Perhaps, but since Cagney's the gold standard of crazed criminals, I'd say that that's a pretty high standard you're holding him to. But who can ever watch Kiss of Death and deny the imprint that Widmark made upon the Tommy Udo character? His crazed and menacing presence dominated the screen from the first moment he flashed that sinister laugh to his final denouement laid out on the sidewalk.

Where I find Widmark at his best is in roles like Pick Up On South Street and NIght and the City, in which there's kind of a slimy allure to go with his rattiness.. When he goes for the generic leading man role, a Gregory Peck type like in Panic in the Streets or Time Limit or Warlock there's not much to cheer about, and it's easy to see how another leading actor with more star quality might have infused the role with some pizazz.

I'm not sure whether or not you've actually seen Time Limit, but if you have, exactly what sort of "pizazz" do you think would have improved Widmark's performance? A song-and-dance number, perhaps? (smile) There are roles of his such as in Kiss of Death or Night and the City that call for pizazz, and there are other roles such as in Panic in the Streets and Time Limit that call for passion mixed with intelligent sobriety. IMO one of Widmark's many virtues is that he was always able to distinguish one sort of requirement from the other, and that unlike a wooden father figure archtype like Peck, he's capable of distinguishing himself in more than one type of role.
   65. Morty Causa Posted: December 19, 2011 at 05:44 PM (#4019369)
Perhaps, but since Cagney's the gold standard of crazed criminals, I'd say that that's a pretty high standard you're holding him to.


Yes, it is the highest standard, but if you're saying that he meets it (as many do wrt Uddo), then it's the appropriate standard to judge him by--and he doesn't meet it.

I'm not saying Widmark isn't an excellent actor/star, even a great actor/star; he is, and I really like him. He's just not inner circle/top tier. And there's a reason for that. Without taking away from his accomplishments, it behooves us to parse why that is so if we are to place him in his proper niche.

There's nothing wrong with Widmark's performance in Time Limit--or, really, any of the leading roles--but it's not so much a performance-driven movie as it is a script-driven movie. He brings his craft as a very good actor, but it's nothing that many an actor couldn't have done.

Bringing something to the role that isn't written into it? Cagney in Love Me or Leave Me. Bogart in The Harder They Fall. Spencer Tracy in The Last Hurrah come quickly to mind. James Stewart in just about anything--but let's say The Man Who Knew Too Much. Now, that is a superbly constructed by Hitchcock and his writers, but that's all it is. It's essentially empty. What makes it distinctive, though, ratchets it up in the Hitchcock pantheon where it is almost in the category of Hitchcock's best is Stewart's force as the driven everyman father. In fact, you could say that Stewart, not Hitchcock, is the auteur in that movie. I don't see Widmark doing that in his non-flamboyant role. You like Panic in the Streets. Me, too. But compare Widmark's banter with his wife there with Stewart and Helen Walker's in Call Northside 777. And Walker's role and importance there is a lot less than Bel Geddes in the Widmark film. It takes a special actor to do that. One with more than generic qualities. To unassumingly subvert a more flamboyant role is what an actor of enormous resources like Stewart can do. He not only does it to Widmark in Two Rode Together, he even does it to John Wayne in Liberty Valence--after all the John Wayne flourish there (and I really like Wayne in that movie), Stewart effortlessly (or seemingly effortlessly)assumes control of the picture in the concluding scenes. He makes you feel for that character who has lived a lie in a way that goes beyond the script. What makes it even more impressive is that the picture is really against him. Now, that's something. He has to deal not only with a performance tailor-made for Wayne, but Ford, despite protestations to the contrary, is really not sympathetic to Stewart or his character. He really wants Wayne to win our hearts.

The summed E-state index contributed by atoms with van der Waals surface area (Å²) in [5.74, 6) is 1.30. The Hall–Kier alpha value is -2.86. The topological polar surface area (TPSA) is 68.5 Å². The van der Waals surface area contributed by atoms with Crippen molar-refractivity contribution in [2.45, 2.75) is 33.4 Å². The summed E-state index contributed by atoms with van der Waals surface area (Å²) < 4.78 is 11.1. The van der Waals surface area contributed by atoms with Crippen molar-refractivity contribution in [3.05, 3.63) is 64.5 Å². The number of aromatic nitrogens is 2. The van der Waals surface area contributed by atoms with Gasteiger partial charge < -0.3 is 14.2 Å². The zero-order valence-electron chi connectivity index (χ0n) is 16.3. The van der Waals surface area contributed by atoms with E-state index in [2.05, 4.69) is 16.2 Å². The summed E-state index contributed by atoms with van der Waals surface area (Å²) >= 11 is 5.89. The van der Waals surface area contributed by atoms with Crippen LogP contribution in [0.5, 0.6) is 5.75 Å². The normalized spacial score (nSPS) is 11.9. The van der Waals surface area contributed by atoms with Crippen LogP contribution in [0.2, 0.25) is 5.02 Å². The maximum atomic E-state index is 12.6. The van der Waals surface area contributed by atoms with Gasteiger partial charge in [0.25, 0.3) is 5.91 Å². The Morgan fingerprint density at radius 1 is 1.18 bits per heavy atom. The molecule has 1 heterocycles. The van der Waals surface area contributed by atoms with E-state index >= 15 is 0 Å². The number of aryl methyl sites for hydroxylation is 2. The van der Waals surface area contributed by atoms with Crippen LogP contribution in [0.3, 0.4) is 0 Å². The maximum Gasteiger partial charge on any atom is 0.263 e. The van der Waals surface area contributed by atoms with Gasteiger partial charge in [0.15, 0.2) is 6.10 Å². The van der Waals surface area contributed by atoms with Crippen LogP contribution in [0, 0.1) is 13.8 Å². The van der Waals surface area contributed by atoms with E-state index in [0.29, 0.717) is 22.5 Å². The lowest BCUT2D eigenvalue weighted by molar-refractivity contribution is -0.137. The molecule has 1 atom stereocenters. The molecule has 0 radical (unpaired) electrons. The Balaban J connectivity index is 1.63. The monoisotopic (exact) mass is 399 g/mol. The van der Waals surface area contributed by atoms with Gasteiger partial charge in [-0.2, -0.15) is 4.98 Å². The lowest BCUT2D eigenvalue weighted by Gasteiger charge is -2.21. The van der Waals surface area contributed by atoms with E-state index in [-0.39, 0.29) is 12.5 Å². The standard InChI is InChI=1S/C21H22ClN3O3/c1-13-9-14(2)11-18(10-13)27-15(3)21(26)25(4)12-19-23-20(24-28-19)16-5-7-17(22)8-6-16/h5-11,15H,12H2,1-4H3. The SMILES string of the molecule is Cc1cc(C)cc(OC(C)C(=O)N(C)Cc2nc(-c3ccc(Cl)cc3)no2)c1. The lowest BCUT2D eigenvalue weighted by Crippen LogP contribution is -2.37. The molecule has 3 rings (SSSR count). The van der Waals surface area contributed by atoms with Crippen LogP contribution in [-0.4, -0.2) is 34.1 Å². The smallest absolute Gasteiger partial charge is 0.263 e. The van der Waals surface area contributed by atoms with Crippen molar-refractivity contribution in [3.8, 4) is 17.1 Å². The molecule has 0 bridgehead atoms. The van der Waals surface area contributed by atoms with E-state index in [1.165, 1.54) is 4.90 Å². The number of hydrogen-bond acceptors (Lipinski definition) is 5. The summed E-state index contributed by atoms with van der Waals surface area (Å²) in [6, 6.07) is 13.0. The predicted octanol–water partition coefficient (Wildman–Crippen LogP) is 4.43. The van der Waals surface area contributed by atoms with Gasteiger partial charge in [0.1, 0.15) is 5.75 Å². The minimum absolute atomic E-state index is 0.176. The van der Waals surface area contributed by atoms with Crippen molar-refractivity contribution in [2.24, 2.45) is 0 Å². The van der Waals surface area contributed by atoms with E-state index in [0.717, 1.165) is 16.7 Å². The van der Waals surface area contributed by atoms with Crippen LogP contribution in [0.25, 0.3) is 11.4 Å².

Time Limit is on youtube

As for Peck, you're hopeless (:>|). I'm not going to repeat my previous exegesis of his roles that go outside the stereotype seared in your sensibilities (Duel in the Sun, Yellow Sky, The Gunfighter, The Bravados, Behold A Pale Horse, The Million Pound Note, Night People).
   66. Steve Treder Posted: December 19, 2011 at 06:35 PM (#4019396)
surely he should have to do some community service where he lectures kids on the dangers of rambling off-topic.